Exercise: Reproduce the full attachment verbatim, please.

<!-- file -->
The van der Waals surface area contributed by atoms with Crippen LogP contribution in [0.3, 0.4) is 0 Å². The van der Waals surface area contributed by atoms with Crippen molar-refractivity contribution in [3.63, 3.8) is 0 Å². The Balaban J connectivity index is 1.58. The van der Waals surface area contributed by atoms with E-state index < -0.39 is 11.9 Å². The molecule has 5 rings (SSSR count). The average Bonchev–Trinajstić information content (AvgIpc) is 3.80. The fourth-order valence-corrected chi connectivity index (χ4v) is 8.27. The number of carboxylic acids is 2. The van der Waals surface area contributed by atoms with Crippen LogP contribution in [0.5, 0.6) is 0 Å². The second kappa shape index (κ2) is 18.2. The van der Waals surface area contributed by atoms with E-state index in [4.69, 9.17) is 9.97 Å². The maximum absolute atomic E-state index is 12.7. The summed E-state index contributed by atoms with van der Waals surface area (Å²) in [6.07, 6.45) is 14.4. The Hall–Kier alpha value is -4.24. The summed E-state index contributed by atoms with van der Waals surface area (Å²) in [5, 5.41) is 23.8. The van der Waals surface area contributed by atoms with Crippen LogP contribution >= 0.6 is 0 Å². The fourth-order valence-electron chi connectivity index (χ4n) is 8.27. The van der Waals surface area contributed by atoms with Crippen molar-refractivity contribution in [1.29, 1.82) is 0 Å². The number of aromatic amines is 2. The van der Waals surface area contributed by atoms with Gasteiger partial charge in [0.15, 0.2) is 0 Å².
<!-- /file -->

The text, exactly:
The van der Waals surface area contributed by atoms with Crippen LogP contribution in [0.3, 0.4) is 0 Å². The van der Waals surface area contributed by atoms with Crippen molar-refractivity contribution in [3.63, 3.8) is 0 Å². The Balaban J connectivity index is 1.58. The van der Waals surface area contributed by atoms with E-state index < -0.39 is 11.9 Å². The molecule has 5 rings (SSSR count). The average Bonchev–Trinajstić information content (AvgIpc) is 3.80. The fourth-order valence-corrected chi connectivity index (χ4v) is 8.27. The number of carboxylic acids is 2. The van der Waals surface area contributed by atoms with Crippen LogP contribution in [0.5, 0.6) is 0 Å². The second kappa shape index (κ2) is 18.2. The van der Waals surface area contributed by atoms with E-state index in [4.69, 9.17) is 9.97 Å². The maximum absolute atomic E-state index is 12.7. The summed E-state index contributed by atoms with van der Waals surface area (Å²) in [6.07, 6.45) is 14.4. The Hall–Kier alpha value is -4.24. The summed E-state index contributed by atoms with van der Waals surface area (Å²) in [5, 5.41) is 23.8. The van der Waals surface area contributed by atoms with Crippen LogP contribution >= 0.6 is 0 Å². The fourth-order valence-electron chi connectivity index (χ4n) is 8.27. The van der Waals surface area contributed by atoms with Crippen molar-refractivity contribution in [1.29, 1.82) is 0 Å². The number of aromatic amines is 2. The van der Waals surface area contributed by atoms with Gasteiger partial charge in [0.15, 0.2) is 0 Å².